Open season on pensioners

IDS suggests that better-off pensioners return their age-related benefits: free bus travel, winter fuel payments and free tv licences. Cleggster, meanwhile, wants to means-test them.  The Guardian spoke against changes to pensioner’s benefits.

This is simply mendacious, because the savings proposed would be a drop in the ocean compared with the overall welfare budget.

The “drop” is quite sizeable in my opinion: £3 bilion on winter fuel payments and £1.4 billion for bus passes. Every little helps, after all.

At the same time, we are turning the lives of vulnerable people into a nightmare in the name of austerity and social justice for even less money:
– DLA to PIP migration saves only £1 billion and takes away the last vestiges of dignity and independence from profoundly disabled people
– £465 million “saved” through the bedroom tax (which will backfire due to administration costs); also affects mainly the disabled the disabled
– £230 million saved thanks to making people under 35 (including the disabled) ineligible to rent a one bedroom flat privately while the shared room accommodation rate is too low to pay for a room
– £51 million on benefit cap
– £350 on legal aid

Not to mention, the government making it hard to get off benefits by abolishing the housing and council tax benefit run-on. Or the fact that people who receive £71 a week in JSA have to pay for their heating and transport while pensioners get twice as much and receive winter fuel payments, free bus passes and discounted rail travel.

While we are fighting for scraps, the millionaire’s Cabinet enjoys subsidised food, alcohol, second homes and expenses. All in it together? Aye, right.

Some people were enraged that this is happening – we should respect the elderly after all: they worked all their lives and should enjoy their pensions (obviously there were no scroungers in that generation). To me, however, it is quite bitter-sweet how the government they chose on the basis of the election promises of income protection is turning right against them.

One of the comments on Guardian says:

“If wealthier retirees are applying for monies they don’t need, or being automatically granted monies, then tackle them. Instead of the softening up propaganda that is starting to emerge hit the conscience of those people who don’t even know they get the £200 winter fuel allowance. That just disappears in their bank statements. I look for mine to make sure it’s there.”

What on earth? You suddenly have an extra 200 quid in your bank and do not know it? It disappears? Please, tell me more about how little money you have that a whole £200 goes unnoticed. If anything, then surely, that’s an argument in favour of scrapping the scheme (or at least means-testing it) – you cannot miss something you never knew you had.

Et tu, Labour, contra me?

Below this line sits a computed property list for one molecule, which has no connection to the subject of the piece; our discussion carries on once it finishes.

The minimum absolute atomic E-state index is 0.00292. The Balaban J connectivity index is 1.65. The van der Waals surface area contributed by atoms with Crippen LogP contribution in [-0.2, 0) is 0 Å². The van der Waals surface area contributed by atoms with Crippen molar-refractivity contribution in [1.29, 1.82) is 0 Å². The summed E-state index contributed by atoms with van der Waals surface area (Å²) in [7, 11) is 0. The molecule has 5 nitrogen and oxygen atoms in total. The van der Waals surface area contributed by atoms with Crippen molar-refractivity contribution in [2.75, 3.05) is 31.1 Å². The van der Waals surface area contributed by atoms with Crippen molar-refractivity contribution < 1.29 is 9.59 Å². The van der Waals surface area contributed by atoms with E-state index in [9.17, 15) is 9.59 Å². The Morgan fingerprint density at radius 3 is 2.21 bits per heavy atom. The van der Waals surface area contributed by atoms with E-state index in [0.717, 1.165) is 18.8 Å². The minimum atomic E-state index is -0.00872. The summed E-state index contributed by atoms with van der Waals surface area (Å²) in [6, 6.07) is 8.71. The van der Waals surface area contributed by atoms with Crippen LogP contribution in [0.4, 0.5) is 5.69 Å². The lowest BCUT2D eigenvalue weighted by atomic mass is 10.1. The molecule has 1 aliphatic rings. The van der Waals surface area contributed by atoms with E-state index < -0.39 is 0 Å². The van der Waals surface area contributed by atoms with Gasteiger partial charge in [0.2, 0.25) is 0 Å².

Not wanting to stay far behind the Tories, Labour came up with a solution to the soaring benefits bill:

One central idea under consideration is the creation of a flexible payments system offering higher benefits to those who have been employed for longer and have therefore made more national insurance contributions.

What a great thought! Let’s make them (us) all suffer. Those on long-term disability benefits and those who cannot find a job because there are no jobs to be found should live in penury. No job, no status, no human rights. Jumping on the skiver’s lifestyle choice bandwagon to steal some votes from the Tories is morally reprehensible. Is Labour not meant to be a political party representing the working classes?

Why can politicians not see that the only way to make work pay is to increase the minimum wage to a living one? I know that loads of people in work have the same standard of living as my partner and I: poverty. However, lowering our benefits will not make it better. It will just make it seem that those on the minimum wage are better off because they still can choose between topping up their meters or eating. We will just have to chose what to take from supermarket bins so that we can heat it up on a bonfire made from newspapers salvaged from the paper bin.

Labour is also economically wrong – if a person is judged to have insufficient contributions:

– they will not be offered a council house; however, to prevent homelessness the taxpayers will have to pay a private landlord market rates (an extra £100-200 pounds in my area) or for a room in a bed and breakfast;

– they will suffer through no fault of their own – eg if you become disabled and permanently unable to work at the age of 22 – what then?

Social housing and social welfare were introduced to support those unfortunate enough unable to do it themselves. They were not meant to be a reward for health and being lucky in the workplace. You cannot leave us destitute so as to make the working poor look better off on paper.

Life below the line